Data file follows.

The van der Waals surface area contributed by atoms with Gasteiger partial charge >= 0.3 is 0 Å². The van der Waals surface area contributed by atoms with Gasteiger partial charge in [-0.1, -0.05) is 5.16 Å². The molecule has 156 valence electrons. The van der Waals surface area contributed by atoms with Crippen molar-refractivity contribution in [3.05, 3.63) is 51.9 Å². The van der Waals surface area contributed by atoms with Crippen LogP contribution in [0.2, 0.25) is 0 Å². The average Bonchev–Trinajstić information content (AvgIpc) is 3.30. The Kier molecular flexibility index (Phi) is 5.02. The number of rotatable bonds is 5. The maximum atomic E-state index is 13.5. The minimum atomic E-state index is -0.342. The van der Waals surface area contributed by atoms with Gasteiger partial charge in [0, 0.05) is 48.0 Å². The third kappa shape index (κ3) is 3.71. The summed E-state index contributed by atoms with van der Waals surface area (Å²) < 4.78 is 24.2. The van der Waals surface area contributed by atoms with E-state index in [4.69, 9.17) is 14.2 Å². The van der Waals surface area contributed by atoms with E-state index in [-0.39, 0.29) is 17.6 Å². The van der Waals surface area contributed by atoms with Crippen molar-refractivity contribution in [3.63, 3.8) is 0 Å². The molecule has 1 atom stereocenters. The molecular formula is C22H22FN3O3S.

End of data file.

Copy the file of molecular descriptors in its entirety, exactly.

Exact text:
The van der Waals surface area contributed by atoms with Gasteiger partial charge >= 0.3 is 0 Å². The van der Waals surface area contributed by atoms with Gasteiger partial charge in [-0.1, -0.05) is 5.16 Å². The molecule has 156 valence electrons. The van der Waals surface area contributed by atoms with Crippen molar-refractivity contribution in [3.05, 3.63) is 51.9 Å². The van der Waals surface area contributed by atoms with Crippen LogP contribution in [0.2, 0.25) is 0 Å². The average Bonchev–Trinajstić information content (AvgIpc) is 3.30. The Kier molecular flexibility index (Phi) is 5.02. The number of rotatable bonds is 5. The maximum atomic E-state index is 13.5. The minimum atomic E-state index is -0.342. The van der Waals surface area contributed by atoms with Gasteiger partial charge in [0, 0.05) is 48.0 Å². The third kappa shape index (κ3) is 3.71. The summed E-state index contributed by atoms with van der Waals surface area (Å²) < 4.78 is 24.2. The van der Waals surface area contributed by atoms with E-state index in [4.69, 9.17) is 14.2 Å². The van der Waals surface area contributed by atoms with E-state index in [-0.39, 0.29) is 17.6 Å². The van der Waals surface area contributed by atoms with Crippen molar-refractivity contribution in [3.63, 3.8) is 0 Å². The molecule has 1 atom stereocenters. The molecular formula is C22H22FN3O3S.